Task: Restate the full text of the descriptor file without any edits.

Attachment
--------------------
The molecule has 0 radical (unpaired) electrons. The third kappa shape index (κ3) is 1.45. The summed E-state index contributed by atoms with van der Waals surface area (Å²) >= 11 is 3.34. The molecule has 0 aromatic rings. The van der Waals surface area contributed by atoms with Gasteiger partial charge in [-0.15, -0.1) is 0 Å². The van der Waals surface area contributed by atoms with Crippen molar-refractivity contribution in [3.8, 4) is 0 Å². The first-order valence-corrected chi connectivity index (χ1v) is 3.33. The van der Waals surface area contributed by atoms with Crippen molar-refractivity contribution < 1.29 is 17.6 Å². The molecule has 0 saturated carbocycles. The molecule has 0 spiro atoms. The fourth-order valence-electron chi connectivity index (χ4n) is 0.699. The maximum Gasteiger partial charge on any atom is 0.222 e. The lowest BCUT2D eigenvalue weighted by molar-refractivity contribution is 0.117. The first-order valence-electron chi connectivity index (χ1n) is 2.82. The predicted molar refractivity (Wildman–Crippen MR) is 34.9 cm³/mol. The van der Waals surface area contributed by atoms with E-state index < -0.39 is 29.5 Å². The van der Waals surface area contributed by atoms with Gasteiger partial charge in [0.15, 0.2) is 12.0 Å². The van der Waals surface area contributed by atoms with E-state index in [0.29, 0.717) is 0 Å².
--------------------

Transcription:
The molecule has 0 radical (unpaired) electrons. The third kappa shape index (κ3) is 1.45. The summed E-state index contributed by atoms with van der Waals surface area (Å²) >= 11 is 3.34. The molecule has 0 aromatic rings. The van der Waals surface area contributed by atoms with Gasteiger partial charge in [-0.15, -0.1) is 0 Å². The van der Waals surface area contributed by atoms with Crippen molar-refractivity contribution in [3.8, 4) is 0 Å². The first-order valence-corrected chi connectivity index (χ1v) is 3.33. The van der Waals surface area contributed by atoms with Crippen molar-refractivity contribution < 1.29 is 17.6 Å². The molecule has 0 saturated carbocycles. The molecule has 0 spiro atoms. The fourth-order valence-electron chi connectivity index (χ4n) is 0.699. The maximum Gasteiger partial charge on any atom is 0.222 e. The lowest BCUT2D eigenvalue weighted by molar-refractivity contribution is 0.117. The first-order valence-electron chi connectivity index (χ1n) is 2.82. The predicted molar refractivity (Wildman–Crippen MR) is 34.9 cm³/mol. The van der Waals surface area contributed by atoms with E-state index < -0.39 is 29.5 Å². The van der Waals surface area contributed by atoms with Gasteiger partial charge in [0.15, 0.2) is 12.0 Å². The van der Waals surface area contributed by atoms with E-state index in [0.29, 0.717) is 0 Å².